2

I have a pattern that I want to match and replace with an X. However, I only want the pattern to be replaced if the preceding character is either an A, B or not preceeded by any character (beginning of string).

I know how to replace patterns using the str_replace_all function but I don't know how I can add this additional condition. I use the following code:

library(stringr)

string <- "0000A0000B0000C0000D0000E0000A0000"
pattern <- c("XXXX")



replacement <- str_replace_all(string, pattern, paste0("XXXX"))

Result:

[1] "XXXXAXXXXBXXXXCXXXXDXXXXEXXXXAXXXX"

Desired result:

Replacement only when preceding charterer is A, B or no character:

[1] "XXXXAXXXXBXXXXC0000D0000E0000AXXXX"
2

You may use

gsub("(^|[AB])0000", "\\1XXXX", string)

See the regex demo

Details

  • (^|[AB]) - Capturing group 1 (\1): start of string (^) or (|) A or B ([AB])
  • 0000 - four zeros.

R demo:

string <- "0000A0000B0000C0000D0000E0000A0000"
pattern <- c("XXXX")
gsub("(^|[AB])0000", "\\1XXXX", string)
## -> [1] "XXXXAXXXXBXXXXC0000D0000E0000AXXXX"
  • Thank you for nice regex ++ve, hey how about I use [\\^AB], will it take it as negating AB? Or it will take ^ as start here? Could you please guide here. – RavinderSingh13 Jan 24 at 12:04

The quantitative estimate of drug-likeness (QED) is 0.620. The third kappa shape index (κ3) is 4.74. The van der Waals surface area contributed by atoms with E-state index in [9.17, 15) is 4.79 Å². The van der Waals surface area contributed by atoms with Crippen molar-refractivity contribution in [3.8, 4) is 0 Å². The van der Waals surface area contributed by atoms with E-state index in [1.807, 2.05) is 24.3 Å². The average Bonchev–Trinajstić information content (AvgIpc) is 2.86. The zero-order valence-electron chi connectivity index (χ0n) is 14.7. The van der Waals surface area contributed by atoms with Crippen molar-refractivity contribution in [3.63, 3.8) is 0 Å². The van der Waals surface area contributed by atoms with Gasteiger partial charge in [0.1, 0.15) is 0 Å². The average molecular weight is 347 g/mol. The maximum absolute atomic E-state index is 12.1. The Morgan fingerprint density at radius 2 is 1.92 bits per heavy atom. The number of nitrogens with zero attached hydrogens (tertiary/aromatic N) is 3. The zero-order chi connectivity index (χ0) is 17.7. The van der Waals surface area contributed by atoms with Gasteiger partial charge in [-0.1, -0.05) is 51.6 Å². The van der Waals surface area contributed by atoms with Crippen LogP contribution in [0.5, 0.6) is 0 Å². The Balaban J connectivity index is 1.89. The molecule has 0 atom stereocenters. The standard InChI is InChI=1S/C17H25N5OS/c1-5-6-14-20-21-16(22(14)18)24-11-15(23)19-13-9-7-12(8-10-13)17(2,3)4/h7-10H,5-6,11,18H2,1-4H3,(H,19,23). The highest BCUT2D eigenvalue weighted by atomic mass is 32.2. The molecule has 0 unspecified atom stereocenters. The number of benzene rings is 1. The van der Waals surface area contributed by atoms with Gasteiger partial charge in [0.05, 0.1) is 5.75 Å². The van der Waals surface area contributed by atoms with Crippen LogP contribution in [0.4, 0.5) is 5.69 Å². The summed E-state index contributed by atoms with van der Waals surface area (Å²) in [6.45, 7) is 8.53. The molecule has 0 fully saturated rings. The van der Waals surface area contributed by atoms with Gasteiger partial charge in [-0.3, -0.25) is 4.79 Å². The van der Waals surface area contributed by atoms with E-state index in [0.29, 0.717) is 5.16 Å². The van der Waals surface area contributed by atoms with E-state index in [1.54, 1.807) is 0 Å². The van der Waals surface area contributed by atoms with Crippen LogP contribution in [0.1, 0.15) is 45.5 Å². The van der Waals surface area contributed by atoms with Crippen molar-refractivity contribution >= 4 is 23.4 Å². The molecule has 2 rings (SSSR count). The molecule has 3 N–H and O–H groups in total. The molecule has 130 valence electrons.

• 1
    @RavinderSingh13 In a TRE regex, [\\^AB] matches any of the 4 chars: \, ^, A or B. – Wiktor Stribiżew Jan 24 at 12:07
0

Could you please try following. Using positive lookahead method here.

string <- "0000A0000B0000C0000D0000E0000A0000"
gsub(x = string, pattern = "(^|A|B)(?=0000)((?i)0000?)",
    replacement = "\\1xxxx", perl=TRUE)

Output will be as follows.

[1] "xxxxAxxxxBxxxxC0000D0000E0000Axxxx"
  • Why (?i)0000?? 0 is a caseless char. (?=0000)((?i)0000?) = 0000. This answer is a copy of mine, but with a very obfuscated (and less efficient) pattern. Similar to writing (?![A-XZ])[A-Z] to match just Y. – Wiktor Stribiżew Jan 25 at 8:02
  • @WiktorStribiżew, to be very honest I didn't have intention to copy your answer, I thought another way of positive lookahead which I am learning as of now, please be with me. Trying to learn regex. – RavinderSingh13 Jan 25 at 10:16
  • I did not mean you copied my pattern, I mean it is the same solution if you remove all ambiguities and redundancy from the pattern. It shows how one should not write regular expressions: they must be clear and straight-forward and should not conceal the original regex author thought, or intention. – Wiktor Stribiżew Jan 25 at 10:23
0

Thanks to Wiktor Stribiżew for the answer! It also works with the stringr package:

library(stringr)

string <- "0000A0000B0000C0000D0000E0000A0000"
pattern <- c("0000")

replace <- str_replace_all(string, paste0("(^|[AB])",pattern), "\\1XXXX")
replace

[1] "XXXXAXXXXBXXXXC0000D0000E0000AXXXX"

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